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The Arameans or Aramaeans (also called Syriacs) were a Semitic, nomadic people who dwelt in Aram-Naharaim or "Aram of the two rivers," also known as Mesopotamia a region including modern Syria, Iraq, Jordan, Lebanon and parts of Iran that is mentioned six times in the Hebrew Bible. The specific "two rivers" are variously identified by various scholars, though one of the rivers is generally the Euphrates. The compilers of the Jewish Encyclopedia , in 1901/8 did not find the name in Babylonian or Assyrian inscriptions, but identified it with Nahrima in three tablets of the Amarna letters.
"Aramean" was a term used by the Israelites to distinguish these closely related Arpachshadite so-called "Children of Eber" tribes from their more distant cousins to the east known as Aram. However, Arameans are not a unified people, rather they are defined as speaking the Aramaic language, which was written with the Phoenician alphabet. Originally Hurrian speakers, they soon adopted a form of Akkadian from which descended the Aramaic language (which replaced Hebrew as the Jewish vernacular tongue in the early centuries of the common era) as well as the modern Chaldean.
Arameans entered Syria in the 14th century BC, where they were organized by family houses, or "Bet," such as Bet Adini: The house of Adin (now Tell Ahmar) or Bet Agusi (north of Aleppo). There were also small Aramean kingdoms, such as Aram Damascus (now just "Damascus") and Hamath, however the Arameans never became a true unified empire. These kingdoms were subjugated by Adad-nirari II, Ashurnasirpal II, and his son Shalmaneser III, which destroyed many of the small tribes and gave control of Syria and local trade and natural resources to the Assyrians. Some Assyrian kings even took Aramean wives. Araemeans were also present in Babylonia and Mesopotamia, where they were assimilated into the local societies.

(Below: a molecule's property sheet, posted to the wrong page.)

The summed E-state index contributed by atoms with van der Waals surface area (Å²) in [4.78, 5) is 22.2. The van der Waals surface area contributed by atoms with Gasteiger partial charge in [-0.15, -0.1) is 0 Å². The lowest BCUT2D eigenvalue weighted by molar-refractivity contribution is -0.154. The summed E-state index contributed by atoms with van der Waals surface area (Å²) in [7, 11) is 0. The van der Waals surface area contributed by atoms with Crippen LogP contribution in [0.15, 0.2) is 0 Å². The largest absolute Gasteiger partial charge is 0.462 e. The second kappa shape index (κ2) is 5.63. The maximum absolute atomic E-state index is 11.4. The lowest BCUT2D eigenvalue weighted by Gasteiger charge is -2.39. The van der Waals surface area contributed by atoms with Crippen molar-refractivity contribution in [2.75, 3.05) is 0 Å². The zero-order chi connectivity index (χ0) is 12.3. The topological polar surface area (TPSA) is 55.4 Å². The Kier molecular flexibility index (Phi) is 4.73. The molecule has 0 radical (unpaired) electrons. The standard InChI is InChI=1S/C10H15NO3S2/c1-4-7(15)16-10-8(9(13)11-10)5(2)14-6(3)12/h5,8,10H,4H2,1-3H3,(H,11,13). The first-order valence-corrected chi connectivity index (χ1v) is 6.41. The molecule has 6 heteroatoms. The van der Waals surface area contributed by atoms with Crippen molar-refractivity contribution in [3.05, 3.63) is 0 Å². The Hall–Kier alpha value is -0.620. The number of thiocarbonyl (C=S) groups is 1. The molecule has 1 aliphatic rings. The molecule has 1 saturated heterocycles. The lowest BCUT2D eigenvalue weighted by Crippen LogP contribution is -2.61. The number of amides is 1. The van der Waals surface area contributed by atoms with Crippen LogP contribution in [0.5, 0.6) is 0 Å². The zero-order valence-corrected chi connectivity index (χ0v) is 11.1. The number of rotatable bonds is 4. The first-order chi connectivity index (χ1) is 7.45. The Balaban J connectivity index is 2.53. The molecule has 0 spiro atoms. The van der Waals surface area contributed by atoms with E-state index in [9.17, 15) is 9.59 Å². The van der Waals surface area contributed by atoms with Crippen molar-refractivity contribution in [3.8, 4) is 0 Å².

Modern Arameans, also known as Syriacs, are mostly Christians. To adopt the genealogical terms of antiquity one could consider them descendants of Abraham's brother Nahor through his son Kemuel , the father of Aram, who gave them their name.
Modern Arameans/Syriacs are the original Syrians, but because of the large present Arab population, the term Syriacs is used to refer to the Aramaic-speaking people. These people are also called Assyrians or Chaldeans. The original word for Syriac in Syriac Aramaic is Suryoye/Suryaye/Suroye/Suraye.
- Jewish Encyclopedia: Aram-Naharaim
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